President Vladimir Putin assured U.S. executives of Russia's commitment to free markets during a meeting yesterday at his palatial St. Petersburg residence that observers called...
ST. PETERSBURG, Russia — President Vladimir Putin assured U.S. executives of Russia’s commitment to free markets during a meeting yesterday at his palatial St. Petersburg residence that observers called an attempt to undo the damage caused by breaking up Yukos oil company.
The leaders of 11 companies including Citigroup, International Business Machines and ConocoPhillips attended the meeting to ask Putin to explain “the rules of the road.”
Putin’s guests included News Corp.’s Rupert Murdoch, chairman of U.S. oil giant ConocoPhillips James Mulva and IBM Chairman Samuel Palmisano. Putin wanted to reassure investors amid signs of a flagging Russian economy, after years of soaring growth due largely to oil exports.
Last year, the government recorded 7.1 percent growth in gross domestic product. This year, Russia’s Economic Development Ministry said it expects less than 6 percent, while the International Monetary Fund forecast 5.5 percent.
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Observers partly blame flagging investment, particularly in the oil sector, on the Yukos affair, which included the imprisonment of the company’s politically ambitious billionaire owner Mikhail Khodorkovsky and the sale of its core unit to a state oil firm.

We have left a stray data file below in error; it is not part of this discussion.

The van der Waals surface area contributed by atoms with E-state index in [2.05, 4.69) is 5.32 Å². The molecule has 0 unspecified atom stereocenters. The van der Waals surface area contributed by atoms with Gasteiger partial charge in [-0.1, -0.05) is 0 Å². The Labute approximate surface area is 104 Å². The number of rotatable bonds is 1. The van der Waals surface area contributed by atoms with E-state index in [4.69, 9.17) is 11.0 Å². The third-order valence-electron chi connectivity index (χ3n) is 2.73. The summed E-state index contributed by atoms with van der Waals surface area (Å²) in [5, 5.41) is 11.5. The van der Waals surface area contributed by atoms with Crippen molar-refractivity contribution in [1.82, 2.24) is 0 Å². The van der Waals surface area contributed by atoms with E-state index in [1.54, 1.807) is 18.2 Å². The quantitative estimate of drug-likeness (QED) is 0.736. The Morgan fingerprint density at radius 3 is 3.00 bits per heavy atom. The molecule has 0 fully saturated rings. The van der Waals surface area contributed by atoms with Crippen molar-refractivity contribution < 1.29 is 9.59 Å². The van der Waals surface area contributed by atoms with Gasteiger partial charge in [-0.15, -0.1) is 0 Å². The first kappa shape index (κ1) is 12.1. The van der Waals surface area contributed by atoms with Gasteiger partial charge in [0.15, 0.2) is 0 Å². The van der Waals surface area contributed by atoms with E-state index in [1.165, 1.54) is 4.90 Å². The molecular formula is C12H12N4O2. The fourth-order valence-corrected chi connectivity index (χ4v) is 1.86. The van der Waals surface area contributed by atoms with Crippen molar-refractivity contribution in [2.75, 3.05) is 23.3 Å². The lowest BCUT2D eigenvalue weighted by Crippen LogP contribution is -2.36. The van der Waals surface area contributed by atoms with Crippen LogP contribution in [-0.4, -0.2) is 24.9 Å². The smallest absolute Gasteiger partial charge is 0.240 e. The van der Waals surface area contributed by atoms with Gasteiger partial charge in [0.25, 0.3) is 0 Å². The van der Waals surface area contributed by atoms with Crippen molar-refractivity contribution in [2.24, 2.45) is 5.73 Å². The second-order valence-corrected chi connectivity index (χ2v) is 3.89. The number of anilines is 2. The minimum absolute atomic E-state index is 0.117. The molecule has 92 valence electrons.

Putin restated his commitment to make the economy more attractive to foreign investors and to diversify growth away from traditional raw-materials industries into high technology.
He promised that his government would work to streamline tax regulations and set clear rules for foreigners’ involvement in Russia’s strategic energy sector and other key areas of the national economy.
“If we understood more about the rules of the road, if we understood more about how the court system might work, and how the taxation might work, we could encourage a lot more direct investment,” Citigroup Chairman Sanford Weill said.
But Putin criticized U.S. restrictions on trade with Russia, including restrictions on exports of U.S. high-speed computers to Russia and American trade sanctions linked to Russia’s nuclear cooperation and other contacts with Iran.